There is another dynamic at work affecting marketing, beyond the highs and lows of media. Forrester refers to this dynamic as The Age of the Consumer, the changing basis of market competition. In 2012 Forrester mapped four historical ages of business.
The first age, from 1900 to 1960, was characterized as the age of manufacturing. In this age companies competed on their ability to manufacture goods and services at scale. Companies would produce vast quantities of products in large plants in order to drive costs to their lowest possible point. This strategy crushed personalization and everyone got the same thing. Supply reigned. It was at this time Henry Ford famously said “Any customer can have a car painted any color that he/she wants so long as it is black.”
The strategy of manufacturing and mass production, as do all strategies, eventually became a commodity and by the 1960s a new strategy and basis of competition emerged, the age of distribution. The distribution age brought with it the birth of regional retail, big box retail, modern shipping and modern advertising. Walmart, Costco, UPS, Federal Express, Wunderman and others learned to compete on their ability to distribute and market mass market products and services.
The age of distribution eventually gave way. It gave way, in 1990, to the age of information. In this age we saw the birth of Google, Amazon, Facebook, Apple and others. In the age of information, the companies that could master connected networks, supply chains, information controls and dissemination reigned. In the age of information, we began to see the spark of a new breed of consumer. In this age, through vehicles like Amazon recommendations, Google search and social media, people began to express themselves and wield a control over the commercial processes that was not previously possible before.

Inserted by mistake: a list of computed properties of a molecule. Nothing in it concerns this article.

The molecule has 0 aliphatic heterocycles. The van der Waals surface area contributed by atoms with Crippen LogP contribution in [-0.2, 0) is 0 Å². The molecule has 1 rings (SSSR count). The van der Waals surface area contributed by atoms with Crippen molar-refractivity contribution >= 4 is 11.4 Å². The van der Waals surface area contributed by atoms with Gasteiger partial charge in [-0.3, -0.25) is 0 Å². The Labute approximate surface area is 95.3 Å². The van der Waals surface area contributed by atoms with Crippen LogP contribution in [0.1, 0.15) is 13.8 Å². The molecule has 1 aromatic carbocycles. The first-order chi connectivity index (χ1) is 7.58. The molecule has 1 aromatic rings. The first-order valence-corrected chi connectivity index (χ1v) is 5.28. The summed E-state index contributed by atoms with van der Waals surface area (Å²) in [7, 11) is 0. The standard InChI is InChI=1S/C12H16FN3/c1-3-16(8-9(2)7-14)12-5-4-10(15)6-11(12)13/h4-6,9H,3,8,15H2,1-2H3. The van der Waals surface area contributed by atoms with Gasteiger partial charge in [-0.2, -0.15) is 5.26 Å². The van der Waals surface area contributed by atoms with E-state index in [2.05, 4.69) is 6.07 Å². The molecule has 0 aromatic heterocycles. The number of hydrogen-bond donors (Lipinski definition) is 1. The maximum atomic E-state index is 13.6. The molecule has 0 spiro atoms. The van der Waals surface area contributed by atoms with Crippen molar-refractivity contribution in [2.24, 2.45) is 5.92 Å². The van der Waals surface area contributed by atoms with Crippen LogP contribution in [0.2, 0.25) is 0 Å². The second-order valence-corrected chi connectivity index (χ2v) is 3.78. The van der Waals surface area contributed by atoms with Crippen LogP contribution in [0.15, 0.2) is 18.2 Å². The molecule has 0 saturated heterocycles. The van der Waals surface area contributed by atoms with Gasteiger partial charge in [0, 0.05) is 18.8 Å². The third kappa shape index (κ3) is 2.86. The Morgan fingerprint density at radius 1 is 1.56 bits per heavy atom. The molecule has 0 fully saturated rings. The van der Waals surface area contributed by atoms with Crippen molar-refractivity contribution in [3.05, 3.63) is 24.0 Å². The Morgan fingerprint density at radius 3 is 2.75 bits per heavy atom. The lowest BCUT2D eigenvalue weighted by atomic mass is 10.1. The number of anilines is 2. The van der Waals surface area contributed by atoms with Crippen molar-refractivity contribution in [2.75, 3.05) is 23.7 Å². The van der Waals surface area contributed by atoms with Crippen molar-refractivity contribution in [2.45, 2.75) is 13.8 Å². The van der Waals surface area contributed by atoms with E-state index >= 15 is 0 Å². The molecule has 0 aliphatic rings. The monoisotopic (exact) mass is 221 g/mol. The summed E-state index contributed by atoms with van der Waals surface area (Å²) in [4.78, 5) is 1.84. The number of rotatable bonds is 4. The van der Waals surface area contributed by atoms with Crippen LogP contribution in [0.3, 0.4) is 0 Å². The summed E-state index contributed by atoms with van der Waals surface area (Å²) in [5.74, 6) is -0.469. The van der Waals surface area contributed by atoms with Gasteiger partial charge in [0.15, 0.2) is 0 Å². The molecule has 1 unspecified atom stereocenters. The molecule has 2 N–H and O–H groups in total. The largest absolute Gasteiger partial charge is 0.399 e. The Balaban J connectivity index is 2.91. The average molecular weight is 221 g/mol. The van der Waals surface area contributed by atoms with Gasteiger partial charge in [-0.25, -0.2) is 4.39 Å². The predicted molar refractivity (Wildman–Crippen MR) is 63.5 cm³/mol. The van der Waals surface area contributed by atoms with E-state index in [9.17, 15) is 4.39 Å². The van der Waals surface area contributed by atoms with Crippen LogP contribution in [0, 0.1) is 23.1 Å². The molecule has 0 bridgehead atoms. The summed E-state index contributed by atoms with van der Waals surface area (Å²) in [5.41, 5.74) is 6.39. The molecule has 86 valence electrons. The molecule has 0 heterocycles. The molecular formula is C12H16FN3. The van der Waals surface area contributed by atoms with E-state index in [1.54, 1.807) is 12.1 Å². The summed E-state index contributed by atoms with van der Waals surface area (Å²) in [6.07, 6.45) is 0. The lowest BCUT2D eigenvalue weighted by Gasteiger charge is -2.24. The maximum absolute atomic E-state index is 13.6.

Like the ages before, the age of information gave way to a new age in 2010, the age of the consumer. In this age, Forrester recognizes that, due to the adoption of smart devices, like the Smartphone, people’s behavior, influence and expectations have changed. Today, people are empowered buyers and with this power they can demand and expect to have any information at their fingertips in order to help them make informed decisions. By some accounts, 90 percent of people are using their smartphone while in-store to guide their shopping. It's estimated that by 2020 smartphones will influence 90 percent of all commerce. Moreover, in this age, no longer does the marketer have sole control over their messages, the marketer’s message is increasingly influenced and controlled by the people.